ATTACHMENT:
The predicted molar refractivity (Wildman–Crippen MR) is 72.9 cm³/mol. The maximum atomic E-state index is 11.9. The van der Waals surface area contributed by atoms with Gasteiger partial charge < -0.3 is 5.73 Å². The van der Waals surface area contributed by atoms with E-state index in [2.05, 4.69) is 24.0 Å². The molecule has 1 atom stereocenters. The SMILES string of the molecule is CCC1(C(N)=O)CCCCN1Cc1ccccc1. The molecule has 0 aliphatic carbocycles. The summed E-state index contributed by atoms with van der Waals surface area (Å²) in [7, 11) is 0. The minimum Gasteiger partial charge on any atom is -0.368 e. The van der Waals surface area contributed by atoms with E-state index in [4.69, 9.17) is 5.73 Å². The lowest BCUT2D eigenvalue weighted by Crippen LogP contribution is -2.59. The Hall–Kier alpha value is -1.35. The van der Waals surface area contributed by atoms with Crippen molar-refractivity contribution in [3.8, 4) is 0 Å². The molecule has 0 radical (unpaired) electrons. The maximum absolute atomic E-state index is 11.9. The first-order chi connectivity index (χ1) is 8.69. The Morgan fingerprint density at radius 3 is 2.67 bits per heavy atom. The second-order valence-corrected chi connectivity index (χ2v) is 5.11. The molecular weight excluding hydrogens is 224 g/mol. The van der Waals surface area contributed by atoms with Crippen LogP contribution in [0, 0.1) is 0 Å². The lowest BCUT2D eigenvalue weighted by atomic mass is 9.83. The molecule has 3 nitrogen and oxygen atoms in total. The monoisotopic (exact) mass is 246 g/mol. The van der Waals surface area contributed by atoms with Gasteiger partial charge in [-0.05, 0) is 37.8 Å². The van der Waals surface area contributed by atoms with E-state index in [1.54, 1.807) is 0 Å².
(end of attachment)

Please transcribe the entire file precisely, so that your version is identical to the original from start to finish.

The predicted molar refractivity (Wildman–Crippen MR) is 72.9 cm³/mol. The maximum atomic E-state index is 11.9. The van der Waals surface area contributed by atoms with Gasteiger partial charge < -0.3 is 5.73 Å². The van der Waals surface area contributed by atoms with E-state index in [2.05, 4.69) is 24.0 Å². The molecule has 1 atom stereocenters. The SMILES string of the molecule is CCC1(C(N)=O)CCCCN1Cc1ccccc1. The molecule has 0 aliphatic carbocycles. The summed E-state index contributed by atoms with van der Waals surface area (Å²) in [7, 11) is 0. The minimum Gasteiger partial charge on any atom is -0.368 e. The van der Waals surface area contributed by atoms with E-state index in [4.69, 9.17) is 5.73 Å². The lowest BCUT2D eigenvalue weighted by Crippen LogP contribution is -2.59. The Hall–Kier alpha value is -1.35. The van der Waals surface area contributed by atoms with Crippen molar-refractivity contribution in [3.8, 4) is 0 Å². The molecule has 0 radical (unpaired) electrons. The maximum absolute atomic E-state index is 11.9. The first-order chi connectivity index (χ1) is 8.69. The Morgan fingerprint density at radius 3 is 2.67 bits per heavy atom. The second-order valence-corrected chi connectivity index (χ2v) is 5.11. The molecular weight excluding hydrogens is 224 g/mol. The van der Waals surface area contributed by atoms with Crippen LogP contribution in [0, 0.1) is 0 Å². The lowest BCUT2D eigenvalue weighted by atomic mass is 9.83. The molecule has 3 nitrogen and oxygen atoms in total. The monoisotopic (exact) mass is 246 g/mol. The van der Waals surface area contributed by atoms with Gasteiger partial charge in [-0.05, 0) is 37.8 Å². The van der Waals surface area contributed by atoms with E-state index in [1.54, 1.807) is 0 Å².